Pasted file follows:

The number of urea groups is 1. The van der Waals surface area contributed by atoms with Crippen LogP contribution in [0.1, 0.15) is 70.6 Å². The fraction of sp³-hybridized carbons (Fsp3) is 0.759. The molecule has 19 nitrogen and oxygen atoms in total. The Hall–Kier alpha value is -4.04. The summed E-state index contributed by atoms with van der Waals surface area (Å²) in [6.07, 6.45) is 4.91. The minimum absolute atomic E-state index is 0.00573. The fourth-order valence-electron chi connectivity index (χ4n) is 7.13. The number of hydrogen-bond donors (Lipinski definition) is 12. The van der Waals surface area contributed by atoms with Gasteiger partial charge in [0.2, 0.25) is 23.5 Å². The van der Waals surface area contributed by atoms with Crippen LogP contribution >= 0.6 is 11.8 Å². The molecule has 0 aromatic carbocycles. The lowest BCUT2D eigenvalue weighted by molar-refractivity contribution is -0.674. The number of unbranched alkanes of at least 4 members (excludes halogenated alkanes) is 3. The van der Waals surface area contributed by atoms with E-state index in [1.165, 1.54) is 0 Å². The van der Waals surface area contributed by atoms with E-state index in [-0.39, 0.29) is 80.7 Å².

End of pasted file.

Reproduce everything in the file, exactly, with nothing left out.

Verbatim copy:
The number of urea groups is 1. The van der Waals surface area contributed by atoms with Crippen LogP contribution in [0.1, 0.15) is 70.6 Å². The fraction of sp³-hybridized carbons (Fsp3) is 0.759. The molecule has 19 nitrogen and oxygen atoms in total. The Hall–Kier alpha value is -4.04. The summed E-state index contributed by atoms with van der Waals surface area (Å²) in [6.07, 6.45) is 4.91. The minimum absolute atomic E-state index is 0.00573. The fourth-order valence-electron chi connectivity index (χ4n) is 7.13. The number of hydrogen-bond donors (Lipinski definition) is 12. The van der Waals surface area contributed by atoms with Gasteiger partial charge in [0.2, 0.25) is 23.5 Å². The van der Waals surface area contributed by atoms with Crippen LogP contribution >= 0.6 is 11.8 Å². The molecule has 0 aromatic carbocycles. The lowest BCUT2D eigenvalue weighted by molar-refractivity contribution is -0.674. The number of unbranched alkanes of at least 4 members (excludes halogenated alkanes) is 3. The van der Waals surface area contributed by atoms with E-state index in [1.165, 1.54) is 0 Å². The van der Waals surface area contributed by atoms with E-state index in [-0.39, 0.29) is 80.7 Å².